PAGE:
Nothing hurts a hotel manager quite as much as a one-star review at the top of his TripAdvisor page – in travel PR terms, it’s a minor disaster.
Those occasional low rankings, complete with a disparaging review dashed off by a disappointed visitor, drag down the rating and catch would-be guests’ eyes.
But there’s a clear, sensible, miniature crisis management strategy for dealing with online criticism, whether that’s a dodgy TripAdvisor review or a customer calling you out on Twitter. I saw this strategy used perfectly after a trip away with my family.
It was one of those hotel stays where the staff just didn’t seem prepared for the volume of guests they had. Our check-in was muddled, our key to the gym and pool wouldn’t work, the restaurant was booked out for dinner with an hour’s wait for a bar meal, drinks we’d ordered took 15 minutes to make the trip from the bar to our seats, and there was an hour-long queue to be seated for breakfast.
A swift check of TripAdvisor revealed three one-star reviews in a row, each with similar gripes – slow service, no tables, and staff who didn’t seem to be able to cope with a hotel that was busy at a time it would be expected to be busy.
Choose when to engage
Now, not every criticism that rears its head on social media has to be taken seriously. You should choose carefully when to engage, as engagement can fan flames. But when guests are calling you out on poor service, to ignore their complaints would be a terrible travel PR strategy – not to mention a missed opportunity to learn from mistakes.
Enter the general manager, their well-worn social media crisis-handling guide at the ready. So what did this social media-savvy GM do?
First off, they investigated the claims. They went away, spoke to staff and established exactly what had happened.
Then, and only then, they apologised. If you have disappointed a paying customer, it’s the least you can do.
But that apology means nothing without a promise to take action – and actually taking that action. The GM at our hotel demonstrated that in spades after one visitor complained that none of the bar staff could make the cocktails on the cocktail menu. By the time the manager got back to the complainer, staff had already started a cocktail mixing refresher course.
Masterclass in small-scale crisis management
And the GM kept each response mannerly, signing them off in friendly terms.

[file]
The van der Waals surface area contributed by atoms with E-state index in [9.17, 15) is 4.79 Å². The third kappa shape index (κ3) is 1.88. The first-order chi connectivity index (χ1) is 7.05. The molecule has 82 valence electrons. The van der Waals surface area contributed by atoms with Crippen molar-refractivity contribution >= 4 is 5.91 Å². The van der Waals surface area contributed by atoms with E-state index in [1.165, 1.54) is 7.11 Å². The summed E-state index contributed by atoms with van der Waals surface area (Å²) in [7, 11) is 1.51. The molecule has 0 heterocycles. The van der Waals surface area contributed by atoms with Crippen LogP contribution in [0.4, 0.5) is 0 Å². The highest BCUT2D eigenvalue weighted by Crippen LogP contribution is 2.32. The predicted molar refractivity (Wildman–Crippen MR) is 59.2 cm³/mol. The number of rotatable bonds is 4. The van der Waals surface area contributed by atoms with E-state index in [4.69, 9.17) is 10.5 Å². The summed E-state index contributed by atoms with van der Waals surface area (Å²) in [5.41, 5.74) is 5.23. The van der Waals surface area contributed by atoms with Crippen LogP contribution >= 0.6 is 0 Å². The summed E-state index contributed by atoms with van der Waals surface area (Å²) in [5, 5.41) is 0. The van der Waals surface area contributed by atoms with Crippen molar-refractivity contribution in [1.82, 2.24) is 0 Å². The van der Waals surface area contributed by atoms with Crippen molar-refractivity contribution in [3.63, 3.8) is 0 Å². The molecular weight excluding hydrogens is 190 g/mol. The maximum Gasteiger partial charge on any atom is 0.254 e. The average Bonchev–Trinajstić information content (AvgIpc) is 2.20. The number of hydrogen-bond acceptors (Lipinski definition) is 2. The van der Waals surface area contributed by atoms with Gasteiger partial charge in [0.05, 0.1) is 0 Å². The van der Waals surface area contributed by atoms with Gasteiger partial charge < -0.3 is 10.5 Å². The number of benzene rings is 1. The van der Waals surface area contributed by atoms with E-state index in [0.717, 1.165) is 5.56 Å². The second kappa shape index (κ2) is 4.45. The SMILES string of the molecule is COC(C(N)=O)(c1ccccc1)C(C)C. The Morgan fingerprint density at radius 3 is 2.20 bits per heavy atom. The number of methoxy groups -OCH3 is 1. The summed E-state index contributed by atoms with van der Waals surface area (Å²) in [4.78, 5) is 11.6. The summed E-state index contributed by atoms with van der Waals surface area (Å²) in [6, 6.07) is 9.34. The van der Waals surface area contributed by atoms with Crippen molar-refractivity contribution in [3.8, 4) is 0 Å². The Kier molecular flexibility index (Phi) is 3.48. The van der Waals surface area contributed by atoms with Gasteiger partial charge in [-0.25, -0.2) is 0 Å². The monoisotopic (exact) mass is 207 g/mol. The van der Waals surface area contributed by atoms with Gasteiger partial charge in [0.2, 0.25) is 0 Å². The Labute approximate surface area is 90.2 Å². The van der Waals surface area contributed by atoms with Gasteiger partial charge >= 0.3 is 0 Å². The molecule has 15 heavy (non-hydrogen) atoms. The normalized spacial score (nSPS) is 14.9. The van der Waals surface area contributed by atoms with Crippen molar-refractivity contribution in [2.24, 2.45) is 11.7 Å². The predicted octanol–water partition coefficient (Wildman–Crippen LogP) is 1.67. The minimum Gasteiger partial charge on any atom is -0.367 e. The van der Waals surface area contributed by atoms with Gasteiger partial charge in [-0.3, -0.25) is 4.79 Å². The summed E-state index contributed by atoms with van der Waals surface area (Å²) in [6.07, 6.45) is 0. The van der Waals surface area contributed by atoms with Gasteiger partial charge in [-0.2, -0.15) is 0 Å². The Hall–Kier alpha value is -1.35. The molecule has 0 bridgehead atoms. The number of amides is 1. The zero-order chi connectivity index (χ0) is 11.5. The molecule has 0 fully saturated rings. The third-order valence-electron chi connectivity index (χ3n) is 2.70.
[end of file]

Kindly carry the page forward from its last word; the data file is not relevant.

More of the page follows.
It was a masterclass in crisis management strategy on a small scale – investigate, apologise and follow through on your actions/learnings. Pretty much any crisis management plan boils down to those steps. However, sometimes more is needed than kind words and a refresher course …
A swift trawl through TripAdvisor’s one-star reviews uncovered an incident where a customer claimed a member of staff had told her that her service expectations were too high because she was American.
This is exactly the kind of circumstance where the response has to move up a gear. The hotel management’s handling of the complaint was textbook, even if the service hadn’t been. They asked the guest to email directly, while saying the events as described were unacceptable.
Away from the public forum
Taking the discussion away from the public forum means no further dirty washing is aired in public, and gives the management the opportunity to gather the guest’s evidence and establish exactly what happened. Phone numbers can be exchanged and the matter discussed person to person, lending the appropriate human touch.
And by demonstrating willingness to investigate the allegations, the management show they don’t find such alleged behaviour acceptable.
It is absolutely the correct travel PR strategy in a crisis management situation such as this.
One other point many travel brands miss – and that’s not only reacting to negative criticism.
If someone gives you the full five stars and says nice things about you, thank them. It shows that you’re listening … and adds a final personal touch to a memorable stay.
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